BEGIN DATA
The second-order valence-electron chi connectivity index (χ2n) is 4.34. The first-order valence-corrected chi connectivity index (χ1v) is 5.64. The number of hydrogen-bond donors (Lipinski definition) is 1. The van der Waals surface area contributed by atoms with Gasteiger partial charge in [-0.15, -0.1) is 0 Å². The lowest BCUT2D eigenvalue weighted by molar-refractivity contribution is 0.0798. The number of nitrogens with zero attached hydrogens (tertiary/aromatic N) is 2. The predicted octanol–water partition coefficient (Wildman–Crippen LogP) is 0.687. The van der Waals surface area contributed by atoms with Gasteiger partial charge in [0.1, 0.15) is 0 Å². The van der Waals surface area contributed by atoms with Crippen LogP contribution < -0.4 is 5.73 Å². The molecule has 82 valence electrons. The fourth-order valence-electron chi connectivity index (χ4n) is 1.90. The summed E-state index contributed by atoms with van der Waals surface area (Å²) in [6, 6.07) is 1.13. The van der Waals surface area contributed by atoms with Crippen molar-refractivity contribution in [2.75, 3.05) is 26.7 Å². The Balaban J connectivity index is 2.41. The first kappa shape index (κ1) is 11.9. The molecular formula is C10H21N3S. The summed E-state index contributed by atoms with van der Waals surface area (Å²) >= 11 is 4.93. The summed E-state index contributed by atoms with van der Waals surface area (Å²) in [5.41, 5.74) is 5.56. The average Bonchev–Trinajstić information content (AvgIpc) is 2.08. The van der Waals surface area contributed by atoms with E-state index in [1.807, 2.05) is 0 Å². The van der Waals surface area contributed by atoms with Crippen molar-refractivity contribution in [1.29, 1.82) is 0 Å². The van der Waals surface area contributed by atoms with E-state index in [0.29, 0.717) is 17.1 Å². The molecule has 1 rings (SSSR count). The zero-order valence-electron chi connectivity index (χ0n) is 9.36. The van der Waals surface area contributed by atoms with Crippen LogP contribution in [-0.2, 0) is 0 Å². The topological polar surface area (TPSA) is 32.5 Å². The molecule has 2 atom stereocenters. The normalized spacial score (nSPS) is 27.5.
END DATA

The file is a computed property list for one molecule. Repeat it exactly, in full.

The second-order valence-electron chi connectivity index (χ2n) is 4.34. The first-order valence-corrected chi connectivity index (χ1v) is 5.64. The number of hydrogen-bond donors (Lipinski definition) is 1. The van der Waals surface area contributed by atoms with Gasteiger partial charge in [-0.15, -0.1) is 0 Å². The lowest BCUT2D eigenvalue weighted by molar-refractivity contribution is 0.0798. The number of nitrogens with zero attached hydrogens (tertiary/aromatic N) is 2. The predicted octanol–water partition coefficient (Wildman–Crippen LogP) is 0.687. The van der Waals surface area contributed by atoms with Gasteiger partial charge in [0.1, 0.15) is 0 Å². The van der Waals surface area contributed by atoms with Crippen LogP contribution < -0.4 is 5.73 Å². The molecule has 82 valence electrons. The fourth-order valence-electron chi connectivity index (χ4n) is 1.90. The summed E-state index contributed by atoms with van der Waals surface area (Å²) in [6, 6.07) is 1.13. The van der Waals surface area contributed by atoms with Crippen molar-refractivity contribution in [2.75, 3.05) is 26.7 Å². The Balaban J connectivity index is 2.41. The first kappa shape index (κ1) is 11.9. The molecular formula is C10H21N3S. The summed E-state index contributed by atoms with van der Waals surface area (Å²) >= 11 is 4.93. The summed E-state index contributed by atoms with van der Waals surface area (Å²) in [5.41, 5.74) is 5.56. The average Bonchev–Trinajstić information content (AvgIpc) is 2.08. The van der Waals surface area contributed by atoms with E-state index in [1.807, 2.05) is 0 Å². The van der Waals surface area contributed by atoms with Crippen molar-refractivity contribution in [1.29, 1.82) is 0 Å². The van der Waals surface area contributed by atoms with E-state index in [0.29, 0.717) is 17.1 Å². The molecule has 1 rings (SSSR count). The zero-order valence-electron chi connectivity index (χ0n) is 9.36. The van der Waals surface area contributed by atoms with Crippen LogP contribution in [-0.2, 0) is 0 Å². The topological polar surface area (TPSA) is 32.5 Å². The molecule has 2 atom stereocenters. The normalized spacial score (nSPS) is 27.5.